When I’m Not Productive, I’m Loved Anyway

by David McLemore July 30, 2018

My six year old is the hardest worker I know.

He wakes up and gets right to it. My wife and I try to get up early every day. The alarm goes off at 4:00 AM and we make our way to the coffee pot and then upstairs to our bonus room to read our Bible, other books we’re making our way through, and to write or work on other long-term projects. Around 6:30 AM, my six-year-old approaches the stairs.

I call him the traveling salesman because each day he has a backpack, bag, or sometimes even a wagon—a little blue wagon with a yellow handle—full of toys, stuffed animals, trinkets, and “treasures.” He clinks and clangs up the stairs and takes his seat on the same cushion as his mother, hip to hip with the one who gave him life. There he sits with all his stuff, and then he starts talking. His questions are unceasing:

“How many minutes is 100?” I have no idea what that means so he clarifies, “How many minutes are in 100 minutes?”

Easy, son. “100.”

“How high is Mt. Everest? Is it like 100?”


After interviewing me, he gets back to the task at hand: organizing his inventory. Often he’ll begin drawing sports logos. He never stops moving, even when he’s sitting. To sit next to him is like sitting next to fish surprised to find itself out of water. He flips and flops. He wiggles and twitches. He’s the Energizer Bunny, if the Energizer Bunny drank a case of Red Bull.

This will probably serve him well in life; he doesn’t lack for motivation. But getting him working on the right thing is often difficult. He will work for food, but only the right kind of food, mostly chicken nuggets or pizza. He will finish the task, but he’ll start another ten along the way. His doesn’t lack focus as much as he wants to focus on multiple things at once.

I know where this restlessness comes from. It’s my fault. As I’ve grown older, I move less, but I still do multiple things at once. And that’s where my problem comes – I struggle to finish one task before heading off to another. As an example, I wrote one full blog post and started three more before I finished this one. I checked my Twitter notifications and my work email. I ordered a coffee and I logged onto the Starbucks internet I have no intention of using. I’m a distracted man.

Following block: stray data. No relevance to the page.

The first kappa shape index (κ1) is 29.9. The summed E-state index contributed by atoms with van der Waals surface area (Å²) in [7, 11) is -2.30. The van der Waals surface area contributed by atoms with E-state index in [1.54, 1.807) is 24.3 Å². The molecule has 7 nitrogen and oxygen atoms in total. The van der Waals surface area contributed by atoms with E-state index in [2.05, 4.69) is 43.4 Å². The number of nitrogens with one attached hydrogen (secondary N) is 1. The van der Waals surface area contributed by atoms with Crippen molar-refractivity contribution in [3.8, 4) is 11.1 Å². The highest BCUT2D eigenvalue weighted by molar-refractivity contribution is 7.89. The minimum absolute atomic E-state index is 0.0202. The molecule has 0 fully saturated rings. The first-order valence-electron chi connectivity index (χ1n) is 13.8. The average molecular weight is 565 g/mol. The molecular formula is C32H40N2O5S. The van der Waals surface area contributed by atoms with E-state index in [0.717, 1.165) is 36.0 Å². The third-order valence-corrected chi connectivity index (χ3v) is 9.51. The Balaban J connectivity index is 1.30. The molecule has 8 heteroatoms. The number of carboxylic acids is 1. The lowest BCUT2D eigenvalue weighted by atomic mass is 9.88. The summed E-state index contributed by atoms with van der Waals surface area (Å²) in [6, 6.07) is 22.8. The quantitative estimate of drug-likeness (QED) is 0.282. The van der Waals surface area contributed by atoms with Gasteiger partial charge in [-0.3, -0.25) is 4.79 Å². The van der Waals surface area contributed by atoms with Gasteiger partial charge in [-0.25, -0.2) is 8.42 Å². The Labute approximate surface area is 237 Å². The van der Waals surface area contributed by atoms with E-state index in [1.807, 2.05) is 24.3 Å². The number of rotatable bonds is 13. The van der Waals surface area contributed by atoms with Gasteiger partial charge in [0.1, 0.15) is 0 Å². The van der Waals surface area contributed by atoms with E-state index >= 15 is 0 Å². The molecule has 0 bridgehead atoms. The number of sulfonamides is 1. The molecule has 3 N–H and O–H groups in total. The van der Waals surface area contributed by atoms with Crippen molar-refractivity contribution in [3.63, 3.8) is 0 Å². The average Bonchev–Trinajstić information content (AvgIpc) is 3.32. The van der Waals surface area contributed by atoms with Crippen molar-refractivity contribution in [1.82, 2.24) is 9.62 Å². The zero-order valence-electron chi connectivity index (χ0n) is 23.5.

At the end of most days, I look back with disappointment. So much to do, so little time. Truthfully, it’s more like so much to do, so much wasted time. More often than not, I don’t feel productive at all. I feel like a waste, like a bad steward of God’s good gifts. I can never recover lost time, and I’m well aware of the price I’ve paid. It doesn’t stop me though. Tomorrow will be the same.

I wonder: have I made a god out of productivity?

Work is not a result of the fall. Adam and Eve were to tend the Garden of Eden before they sinned. But work is significantly harder after the fall. That difficulty creates all kinds of problems. We are measured by what we produce. “What have you done for me lately” is the way of the world and few disagree with its validity. The fruitful one is the model, even if the fruit is of the Wal-Mart quality, instead of the fresh picked field. We care less about quality and more about quantity. Don’t believe me? Look at Netflix. No one subscribes to watch a single well-produced show. It’s the thousands of shows that draw us in, even if most we would never watch in a million years.

The world measures us by our output, but God measures us by our input. Nowhere in the Bible are the capable called for God’s work. It’s alway the incapable. Abraham, the pagan family-man. Jacob, the deceiving little brother. David, the small shepherd boy. Jeremiah, the scared prophet. Peter, the unfaithful follower. Paul, the persecutor of Christians. These men produced, but their production is never mentioned as a reason for God’s favor. Rather, it is what God puts in them that sets them apart. God puts himself in those whom he calls. God saves on the basis of what he’s given, not on what we give him.

This truth destroys the overwhelming need to produce. When we aren’t productive, we lose nothing of ultimate value. We still have God because Christ was productive in all the right ways. On our best days, we will never produce the righteousness required, but Jesus never failed to. At our highest peak, we will still be weighed down by sin, but Jesus never was.

When we don’t feel productive, the work we should look to and be comforted by is the work done by Jesus. His work makes all of our work effective, even if it is small, because God takes small faithfulness and multiplies it a hundred fold. He can do in one minute what we could never do in a thousand years.

My son is a lesson to me. The things he does are of almost no value whatsoever to me. I don’t care about the old shoe he found in the street and deemed a treasure. I don’t care how many trinkets he’s collected in his mason jar. But I do care about him. He doesn’t have to do anything for me to love him. God is the same with me.

I know this now, but I won’t tomorrow. That’s why I’ll need another reminder. The gospel must be applied daily to a production seeker like me. You too?

Editor's Note: This post originally appeared at David's blog, Things of the Sort.